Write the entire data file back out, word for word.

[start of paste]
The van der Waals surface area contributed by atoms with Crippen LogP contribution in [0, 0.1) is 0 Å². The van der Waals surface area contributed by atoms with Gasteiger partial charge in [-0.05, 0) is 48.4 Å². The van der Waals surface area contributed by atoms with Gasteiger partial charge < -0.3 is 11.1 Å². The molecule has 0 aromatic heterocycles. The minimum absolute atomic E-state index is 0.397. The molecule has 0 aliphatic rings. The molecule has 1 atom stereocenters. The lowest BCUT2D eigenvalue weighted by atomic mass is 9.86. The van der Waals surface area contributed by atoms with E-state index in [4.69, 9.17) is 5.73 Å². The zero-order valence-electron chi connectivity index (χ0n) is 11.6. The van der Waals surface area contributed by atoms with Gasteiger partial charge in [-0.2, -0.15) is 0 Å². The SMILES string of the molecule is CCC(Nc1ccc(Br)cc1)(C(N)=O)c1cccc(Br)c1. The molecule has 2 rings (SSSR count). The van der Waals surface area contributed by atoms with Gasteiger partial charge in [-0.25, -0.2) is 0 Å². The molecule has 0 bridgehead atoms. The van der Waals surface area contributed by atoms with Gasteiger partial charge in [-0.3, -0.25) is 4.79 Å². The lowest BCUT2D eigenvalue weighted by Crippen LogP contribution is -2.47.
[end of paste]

The van der Waals surface area contributed by atoms with Crippen LogP contribution in [0, 0.1) is 0 Å². The van der Waals surface area contributed by atoms with Gasteiger partial charge in [-0.05, 0) is 48.4 Å². The van der Waals surface area contributed by atoms with Gasteiger partial charge < -0.3 is 11.1 Å². The molecule has 0 aromatic heterocycles. The minimum absolute atomic E-state index is 0.397. The molecule has 0 aliphatic rings. The molecule has 1 atom stereocenters. The lowest BCUT2D eigenvalue weighted by atomic mass is 9.86. The van der Waals surface area contributed by atoms with E-state index in [4.69, 9.17) is 5.73 Å². The zero-order valence-electron chi connectivity index (χ0n) is 11.6. The van der Waals surface area contributed by atoms with Gasteiger partial charge in [-0.2, -0.15) is 0 Å². The SMILES string of the molecule is CCC(Nc1ccc(Br)cc1)(C(N)=O)c1cccc(Br)c1. The molecule has 2 rings (SSSR count). The van der Waals surface area contributed by atoms with Gasteiger partial charge in [-0.25, -0.2) is 0 Å². The molecule has 0 bridgehead atoms. The van der Waals surface area contributed by atoms with Gasteiger partial charge in [-0.3, -0.25) is 4.79 Å². The lowest BCUT2D eigenvalue weighted by Crippen LogP contribution is -2.47.